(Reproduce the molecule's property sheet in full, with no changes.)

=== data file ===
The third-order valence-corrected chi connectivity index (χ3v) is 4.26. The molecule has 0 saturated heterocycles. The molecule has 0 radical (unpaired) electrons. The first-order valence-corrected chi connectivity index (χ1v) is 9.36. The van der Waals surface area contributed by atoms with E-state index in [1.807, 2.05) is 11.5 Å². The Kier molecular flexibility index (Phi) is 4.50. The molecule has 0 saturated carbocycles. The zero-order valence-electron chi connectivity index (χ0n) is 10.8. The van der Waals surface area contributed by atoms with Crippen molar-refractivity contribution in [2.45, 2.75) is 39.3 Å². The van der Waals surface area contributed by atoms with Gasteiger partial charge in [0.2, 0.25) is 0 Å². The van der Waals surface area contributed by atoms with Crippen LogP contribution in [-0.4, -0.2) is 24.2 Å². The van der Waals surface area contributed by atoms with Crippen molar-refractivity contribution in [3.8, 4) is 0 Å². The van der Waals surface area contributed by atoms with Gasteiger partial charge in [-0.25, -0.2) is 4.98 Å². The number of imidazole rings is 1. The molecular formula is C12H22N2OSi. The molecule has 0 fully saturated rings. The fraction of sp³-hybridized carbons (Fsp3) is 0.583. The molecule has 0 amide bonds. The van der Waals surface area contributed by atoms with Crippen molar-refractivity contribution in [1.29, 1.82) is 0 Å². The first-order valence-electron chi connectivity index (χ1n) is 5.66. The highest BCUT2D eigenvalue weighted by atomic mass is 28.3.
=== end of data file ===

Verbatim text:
The third-order valence-corrected chi connectivity index (χ3v) is 4.26. The molecule has 0 saturated heterocycles. The molecule has 0 radical (unpaired) electrons. The first-order valence-corrected chi connectivity index (χ1v) is 9.36. The van der Waals surface area contributed by atoms with E-state index in [1.807, 2.05) is 11.5 Å². The Kier molecular flexibility index (Phi) is 4.50. The molecule has 0 saturated carbocycles. The zero-order valence-electron chi connectivity index (χ0n) is 10.8. The van der Waals surface area contributed by atoms with Crippen molar-refractivity contribution in [2.45, 2.75) is 39.3 Å². The van der Waals surface area contributed by atoms with Gasteiger partial charge in [0.2, 0.25) is 0 Å². The van der Waals surface area contributed by atoms with Crippen LogP contribution in [-0.4, -0.2) is 24.2 Å². The van der Waals surface area contributed by atoms with Crippen molar-refractivity contribution in [3.8, 4) is 0 Å². The van der Waals surface area contributed by atoms with Gasteiger partial charge in [-0.25, -0.2) is 4.98 Å². The number of imidazole rings is 1. The molecular formula is C12H22N2OSi. The molecule has 0 fully saturated rings. The fraction of sp³-hybridized carbons (Fsp3) is 0.583. The molecule has 0 amide bonds. The van der Waals surface area contributed by atoms with Crippen molar-refractivity contribution in [1.29, 1.82) is 0 Å². The first-order valence-electron chi connectivity index (χ1n) is 5.66. The highest BCUT2D eigenvalue weighted by atomic mass is 28.3.